Finally, while the Fire, like many other tablets, is based on Google’s Android operating system, Amazon has taken the bold step of hiding Android. It shuns its user interface and nearly all of Google’s apps and services, including Google’s app store. The Fire’s software is all about the content and apps Amazon has sold you and the easy purchase of more.
When compared to the iPad 2, I suspect the Fire will appeal to people on a budget and to those who envision using the iPad mainly to consume content, as opposed to those who see the larger tablet as a partial laptop replacement. For instance, while the Fire has a decent Web browser and a rudimentary email program, it lacks basic built-in apps, such as a calendar, notepad or maps. However, for people primarily interested in reading books and periodicals, the Fire may seem too heavy and costly when compared with a low-end Kindle or Nook.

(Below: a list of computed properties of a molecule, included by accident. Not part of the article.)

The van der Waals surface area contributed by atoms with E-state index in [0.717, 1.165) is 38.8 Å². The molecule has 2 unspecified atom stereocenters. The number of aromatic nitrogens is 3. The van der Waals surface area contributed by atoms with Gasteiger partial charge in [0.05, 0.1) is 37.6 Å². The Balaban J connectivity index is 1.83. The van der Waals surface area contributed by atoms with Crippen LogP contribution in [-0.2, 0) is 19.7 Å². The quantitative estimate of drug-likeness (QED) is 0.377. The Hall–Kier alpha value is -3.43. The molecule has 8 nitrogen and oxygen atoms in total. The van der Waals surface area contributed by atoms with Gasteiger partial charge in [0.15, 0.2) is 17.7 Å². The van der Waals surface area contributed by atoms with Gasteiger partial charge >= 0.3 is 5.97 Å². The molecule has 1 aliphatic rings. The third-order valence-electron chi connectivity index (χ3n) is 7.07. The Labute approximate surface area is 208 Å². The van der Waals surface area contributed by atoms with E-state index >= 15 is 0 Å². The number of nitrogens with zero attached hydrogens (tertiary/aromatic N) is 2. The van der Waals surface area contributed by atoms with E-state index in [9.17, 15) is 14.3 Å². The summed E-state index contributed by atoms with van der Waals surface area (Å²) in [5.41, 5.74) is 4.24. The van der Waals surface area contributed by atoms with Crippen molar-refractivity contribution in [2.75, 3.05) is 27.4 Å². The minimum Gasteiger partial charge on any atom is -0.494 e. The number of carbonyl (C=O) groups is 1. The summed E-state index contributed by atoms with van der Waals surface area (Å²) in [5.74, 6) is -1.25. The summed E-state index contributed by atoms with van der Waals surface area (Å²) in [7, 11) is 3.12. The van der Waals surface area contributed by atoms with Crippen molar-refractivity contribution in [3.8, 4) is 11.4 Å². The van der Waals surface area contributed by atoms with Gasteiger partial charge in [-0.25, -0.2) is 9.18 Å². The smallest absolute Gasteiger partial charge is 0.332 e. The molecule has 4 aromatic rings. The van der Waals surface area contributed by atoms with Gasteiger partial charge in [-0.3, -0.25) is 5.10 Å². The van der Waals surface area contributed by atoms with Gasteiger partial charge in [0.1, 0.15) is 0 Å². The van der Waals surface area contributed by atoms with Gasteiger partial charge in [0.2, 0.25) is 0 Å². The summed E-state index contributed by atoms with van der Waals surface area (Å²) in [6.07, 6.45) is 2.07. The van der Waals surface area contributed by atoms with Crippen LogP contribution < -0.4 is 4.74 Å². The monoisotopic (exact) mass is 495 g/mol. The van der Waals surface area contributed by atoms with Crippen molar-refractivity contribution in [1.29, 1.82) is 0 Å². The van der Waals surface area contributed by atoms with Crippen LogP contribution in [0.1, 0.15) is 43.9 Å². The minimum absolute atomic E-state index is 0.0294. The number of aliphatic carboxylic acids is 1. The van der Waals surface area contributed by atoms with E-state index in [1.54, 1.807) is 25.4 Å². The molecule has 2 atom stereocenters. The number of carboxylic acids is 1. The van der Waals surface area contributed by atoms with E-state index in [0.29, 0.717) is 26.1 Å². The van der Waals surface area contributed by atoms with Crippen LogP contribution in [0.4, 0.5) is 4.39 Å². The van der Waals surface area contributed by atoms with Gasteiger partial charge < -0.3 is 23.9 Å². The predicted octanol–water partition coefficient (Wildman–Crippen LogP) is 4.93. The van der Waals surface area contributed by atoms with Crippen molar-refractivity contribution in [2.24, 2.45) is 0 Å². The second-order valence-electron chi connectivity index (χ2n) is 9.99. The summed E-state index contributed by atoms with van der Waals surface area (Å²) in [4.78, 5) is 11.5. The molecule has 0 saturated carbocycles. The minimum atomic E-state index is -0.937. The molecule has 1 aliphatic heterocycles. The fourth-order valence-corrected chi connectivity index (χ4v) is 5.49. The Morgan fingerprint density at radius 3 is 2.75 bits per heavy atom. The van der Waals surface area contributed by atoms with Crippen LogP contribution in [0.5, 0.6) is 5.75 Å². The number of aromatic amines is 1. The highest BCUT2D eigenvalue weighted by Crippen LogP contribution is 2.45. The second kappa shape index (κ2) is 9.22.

Barnes & Noble’s Nook Tablet
The Fire isn’t only competing with the iPad and other general-purpose tablets. It has to contend with a new, low-price, similar-size color tablet out this week from e-reader rival, Barnes & Noble. This device, the Nook Tablet, is B&N’s second-generation color slate and costs $249, still less than an iPad. I’ve also been trying it out for a few days and found it has some pluses and minuses compared with the Fire.
The Nook Tablet boasts double the internal storage and a slot to expand it. It has better battery life and a more interactive approach to children’s books. But beyond books and magazines, it lacks either Amazon’s or Apple’s large, simple, built-in ecosystem for other kinds of content, such as music, movies and TV shows.